“12 or 20 questions” are interviews with Canadian and American poets and fiction writers conducted through a series of core questions by rob mclennan, who started the series during his tenure as writer-in-residence at the University of Alberta from the September 2007 to May 2008. Since then “12 or 20 questions” has grown into a treasure-trove about poets, poetry & poetics. I’m delighted to be a part of this remarkable literary resource. An excerpt :
mclennan: Where does a poem usually begin for you?
Saklikar: Usually with a rhythmic pattern found in an arrangement of words: rarely just one word; more likely, a group of them and often this pattern of words is connected to an incident and its place.
For example, this summer, on a Saturday out in Surrey, B.C., at a brand new public library, I saw a man rant to a security guard about the fact that there were no public pay phones in that lovely new public building. The man who needed the pay phone wore his hair in a ponytail, bruises covered his tattooed arm. The security guard wore a turban. The more the man yelled about the library not having a public pay phone the more I looked at him. The more I looked, the more he expounded. At no point did I offer the man my cell phone, because I do not own a cell phone. The man swore. He ran out the library. Almost, I ran after him. Before he left, I started to scribble his words on paper: can’t find the paper, will keep looking—anyway, it is not the words, any longer. It is their rhythm…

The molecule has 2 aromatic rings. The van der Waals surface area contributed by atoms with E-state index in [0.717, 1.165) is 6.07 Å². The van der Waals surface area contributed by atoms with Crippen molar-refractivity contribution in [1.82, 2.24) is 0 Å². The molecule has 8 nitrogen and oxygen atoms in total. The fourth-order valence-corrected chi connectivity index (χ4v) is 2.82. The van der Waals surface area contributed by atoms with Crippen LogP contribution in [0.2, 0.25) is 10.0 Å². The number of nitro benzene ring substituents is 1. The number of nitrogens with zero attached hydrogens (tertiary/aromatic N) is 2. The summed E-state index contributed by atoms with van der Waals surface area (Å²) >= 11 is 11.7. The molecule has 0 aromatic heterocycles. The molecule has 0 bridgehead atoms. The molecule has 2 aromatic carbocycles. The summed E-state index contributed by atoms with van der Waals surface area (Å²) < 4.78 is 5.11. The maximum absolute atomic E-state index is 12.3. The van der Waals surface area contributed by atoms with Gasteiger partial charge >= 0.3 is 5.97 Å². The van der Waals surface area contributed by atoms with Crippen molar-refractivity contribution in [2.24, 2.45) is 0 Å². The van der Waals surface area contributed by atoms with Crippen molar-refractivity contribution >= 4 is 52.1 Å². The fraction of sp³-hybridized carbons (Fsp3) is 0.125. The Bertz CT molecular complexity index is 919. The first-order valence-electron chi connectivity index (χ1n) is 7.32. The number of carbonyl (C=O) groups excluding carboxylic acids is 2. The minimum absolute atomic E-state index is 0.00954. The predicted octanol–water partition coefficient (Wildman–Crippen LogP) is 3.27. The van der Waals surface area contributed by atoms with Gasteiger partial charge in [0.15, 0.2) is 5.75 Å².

About rob mclennan:
The author of more than twenty trade books of poetry, fiction and non-fiction, most recently A (short) history of l. (BuschekBooks, 2011), grief notes: (BlazeVOX [books], 2011), Glengarry (Talonbooks, 2011), kate street (Moira, 2011) and 52 flowers (or, a perth edge) (Obvious Epiphanies, 2010), and a second novel, missing persons (2009), rob regularly posts reviews, essays, interviews and other notices at www.robmclennan.blogspot.com.